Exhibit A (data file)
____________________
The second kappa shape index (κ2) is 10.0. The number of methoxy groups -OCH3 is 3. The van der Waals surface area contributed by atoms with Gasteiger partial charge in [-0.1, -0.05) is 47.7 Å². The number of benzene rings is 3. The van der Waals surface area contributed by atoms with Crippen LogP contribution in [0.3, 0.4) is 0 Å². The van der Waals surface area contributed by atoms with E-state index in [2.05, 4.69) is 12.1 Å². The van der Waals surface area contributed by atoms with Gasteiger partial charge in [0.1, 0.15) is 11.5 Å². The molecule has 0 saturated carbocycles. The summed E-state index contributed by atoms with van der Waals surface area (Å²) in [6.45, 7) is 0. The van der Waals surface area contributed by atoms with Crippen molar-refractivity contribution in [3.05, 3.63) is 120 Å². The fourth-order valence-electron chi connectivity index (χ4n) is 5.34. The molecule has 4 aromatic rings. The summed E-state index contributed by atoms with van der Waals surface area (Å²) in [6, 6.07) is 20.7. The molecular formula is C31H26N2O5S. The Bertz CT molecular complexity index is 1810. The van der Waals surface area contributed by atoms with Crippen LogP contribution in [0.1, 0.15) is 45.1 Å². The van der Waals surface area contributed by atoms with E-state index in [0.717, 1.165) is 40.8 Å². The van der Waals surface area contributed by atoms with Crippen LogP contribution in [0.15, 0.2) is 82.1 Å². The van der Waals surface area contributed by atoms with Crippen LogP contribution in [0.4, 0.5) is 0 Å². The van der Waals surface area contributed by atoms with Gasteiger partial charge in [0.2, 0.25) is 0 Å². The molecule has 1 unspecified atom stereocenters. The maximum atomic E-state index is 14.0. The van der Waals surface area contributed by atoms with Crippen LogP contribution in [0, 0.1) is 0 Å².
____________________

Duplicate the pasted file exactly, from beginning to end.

The second kappa shape index (κ2) is 10.0. The number of methoxy groups -OCH3 is 3. The van der Waals surface area contributed by atoms with Gasteiger partial charge in [-0.1, -0.05) is 47.7 Å². The number of benzene rings is 3. The van der Waals surface area contributed by atoms with Crippen LogP contribution in [0.3, 0.4) is 0 Å². The van der Waals surface area contributed by atoms with E-state index in [2.05, 4.69) is 12.1 Å². The van der Waals surface area contributed by atoms with Gasteiger partial charge in [0.1, 0.15) is 11.5 Å². The molecule has 0 saturated carbocycles. The summed E-state index contributed by atoms with van der Waals surface area (Å²) in [6.45, 7) is 0. The van der Waals surface area contributed by atoms with Crippen molar-refractivity contribution in [3.05, 3.63) is 120 Å². The fourth-order valence-electron chi connectivity index (χ4n) is 5.34. The molecule has 4 aromatic rings. The summed E-state index contributed by atoms with van der Waals surface area (Å²) in [6, 6.07) is 20.7. The molecular formula is C31H26N2O5S. The Bertz CT molecular complexity index is 1810. The van der Waals surface area contributed by atoms with Crippen LogP contribution in [0.1, 0.15) is 45.1 Å². The van der Waals surface area contributed by atoms with E-state index in [0.717, 1.165) is 40.8 Å². The van der Waals surface area contributed by atoms with Crippen LogP contribution in [0.15, 0.2) is 82.1 Å². The van der Waals surface area contributed by atoms with Crippen LogP contribution in [0.4, 0.5) is 0 Å². The van der Waals surface area contributed by atoms with Gasteiger partial charge in [0.2, 0.25) is 0 Å². The molecule has 1 unspecified atom stereocenters. The maximum atomic E-state index is 14.0. The van der Waals surface area contributed by atoms with Crippen LogP contribution in [0, 0.1) is 0 Å².